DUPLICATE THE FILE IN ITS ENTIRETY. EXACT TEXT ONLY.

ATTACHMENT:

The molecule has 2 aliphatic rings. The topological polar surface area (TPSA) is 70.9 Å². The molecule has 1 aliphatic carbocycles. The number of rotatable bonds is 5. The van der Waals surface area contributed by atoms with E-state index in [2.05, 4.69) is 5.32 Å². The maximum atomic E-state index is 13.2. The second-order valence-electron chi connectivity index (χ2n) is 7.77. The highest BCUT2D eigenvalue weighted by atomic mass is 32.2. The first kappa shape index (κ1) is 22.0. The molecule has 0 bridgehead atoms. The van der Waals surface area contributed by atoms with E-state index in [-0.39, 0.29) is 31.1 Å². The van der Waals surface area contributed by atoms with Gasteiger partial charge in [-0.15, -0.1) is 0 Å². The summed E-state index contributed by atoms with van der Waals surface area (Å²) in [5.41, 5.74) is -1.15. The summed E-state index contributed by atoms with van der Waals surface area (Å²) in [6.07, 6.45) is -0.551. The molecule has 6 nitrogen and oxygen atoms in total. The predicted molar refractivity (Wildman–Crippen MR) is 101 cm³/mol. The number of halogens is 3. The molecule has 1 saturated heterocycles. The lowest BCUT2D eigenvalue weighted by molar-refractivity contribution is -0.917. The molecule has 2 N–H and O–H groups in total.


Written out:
The molecule has 2 aliphatic rings. The topological polar surface area (TPSA) is 70.9 Å². The molecule has 1 aliphatic carbocycles. The number of rotatable bonds is 5. The van der Waals surface area contributed by atoms with E-state index in [2.05, 4.69) is 5.32 Å². The maximum atomic E-state index is 13.2. The second-order valence-electron chi connectivity index (χ2n) is 7.77. The highest BCUT2D eigenvalue weighted by atomic mass is 32.2. The first kappa shape index (κ1) is 22.0. The molecule has 0 bridgehead atoms. The van der Waals surface area contributed by atoms with E-state index in [-0.39, 0.29) is 31.1 Å². The van der Waals surface area contributed by atoms with Gasteiger partial charge in [-0.15, -0.1) is 0 Å². The summed E-state index contributed by atoms with van der Waals surface area (Å²) in [5.41, 5.74) is -1.15. The summed E-state index contributed by atoms with van der Waals surface area (Å²) in [6.07, 6.45) is -0.551. The molecule has 6 nitrogen and oxygen atoms in total. The predicted molar refractivity (Wildman–Crippen MR) is 101 cm³/mol. The number of halogens is 3. The molecule has 1 saturated heterocycles. The lowest BCUT2D eigenvalue weighted by molar-refractivity contribution is -0.917. The molecule has 2 N–H and O–H groups in total.